How did the french explore north america waters

From the settlements in Canada, the French fur traders, missionaries and explorers pushed on through the Great Lakes and down the Mississippi River, building a chain of forts from the St. Lawrence through the Mississippi Valley to New Orleans, which was founded in 1718. By these activities the French laid a foundation for an empire in America, built on the fur trade. This vast area they held for about a century and a half, but in 1763 they were forced to yield most of it to the English. Like the Spanish, the French transplanted their civilization to the New World and today the French language and other elements of French culture remain in and about New Orleans and in and around Quebec and Montreal. A century of wars between England and France had begun. The French energies in America were turned to protecting themselves and to inciting and taking part in raids on the English settlements. France had hastened to grasp the heart of the continent before Spain could get it, only to lose most of it to England.

The English “Sea Dogs.” Following the voyages of John Cabot (page 31) the English interest in America temporarily declined, for King Henry VIII was more interested in building the English navy than in exploration. English sea power was of great concern to him because English merchants were engaged in trade with near-by coast regions.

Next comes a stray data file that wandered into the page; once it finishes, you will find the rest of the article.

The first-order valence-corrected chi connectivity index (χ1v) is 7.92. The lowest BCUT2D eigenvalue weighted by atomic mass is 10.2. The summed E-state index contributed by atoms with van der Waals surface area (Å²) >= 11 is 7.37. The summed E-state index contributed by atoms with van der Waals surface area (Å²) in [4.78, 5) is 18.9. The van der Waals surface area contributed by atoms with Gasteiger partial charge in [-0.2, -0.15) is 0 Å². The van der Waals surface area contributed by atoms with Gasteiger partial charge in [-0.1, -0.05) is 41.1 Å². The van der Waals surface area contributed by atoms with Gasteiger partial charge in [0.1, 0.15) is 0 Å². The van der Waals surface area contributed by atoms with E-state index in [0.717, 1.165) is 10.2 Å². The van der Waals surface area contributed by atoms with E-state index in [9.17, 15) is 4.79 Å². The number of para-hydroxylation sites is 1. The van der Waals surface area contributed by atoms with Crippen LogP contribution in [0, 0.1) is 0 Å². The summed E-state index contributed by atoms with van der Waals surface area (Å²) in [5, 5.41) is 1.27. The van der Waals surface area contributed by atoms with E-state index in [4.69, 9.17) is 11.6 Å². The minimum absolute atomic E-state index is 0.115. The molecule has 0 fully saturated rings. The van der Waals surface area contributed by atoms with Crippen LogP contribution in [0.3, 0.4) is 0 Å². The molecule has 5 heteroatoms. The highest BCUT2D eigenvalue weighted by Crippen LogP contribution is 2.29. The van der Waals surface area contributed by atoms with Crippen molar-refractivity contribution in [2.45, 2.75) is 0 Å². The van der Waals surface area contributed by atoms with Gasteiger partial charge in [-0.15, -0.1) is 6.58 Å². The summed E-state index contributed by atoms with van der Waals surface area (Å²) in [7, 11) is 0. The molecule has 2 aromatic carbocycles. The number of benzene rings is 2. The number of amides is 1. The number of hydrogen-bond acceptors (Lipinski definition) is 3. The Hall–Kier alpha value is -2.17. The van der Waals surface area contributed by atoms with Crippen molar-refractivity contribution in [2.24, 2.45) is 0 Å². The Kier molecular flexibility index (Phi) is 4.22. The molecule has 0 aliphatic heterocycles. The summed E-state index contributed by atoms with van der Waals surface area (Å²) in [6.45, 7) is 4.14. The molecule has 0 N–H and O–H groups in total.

As the Spanish colonial empire grew, rivalry with England developed. Spain attempted to maintain a monopoly of her rich trade with her American empire. English traders, however, sold many goods in the Spanish colonies, and English “freebooters,” also known as “sea dogs,” plundered Spanish ships and settlements. The English seaman John Hawkins brought, in 1563, three hundred negroes to Hispaniola and sold them as slaves to the Spanish colonists. He was active in this and other trade until a Spanish fleet attacked his ships and killed hundreds of his men.

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Sir Francis Drake, who had been associated with Hawkins, was active in plundering Spanish commerce. In 1577, with a fleet of five vessels and one hundred fifty men, he started on a voyage that took him around the world. He attacked Spanish ships and settlements on the west coast of South America. Four of his ships were destroyed, but he continued in his flagship, the Golden Hind. This ship, in a period of two years and ten months, was the second one to sail around the world.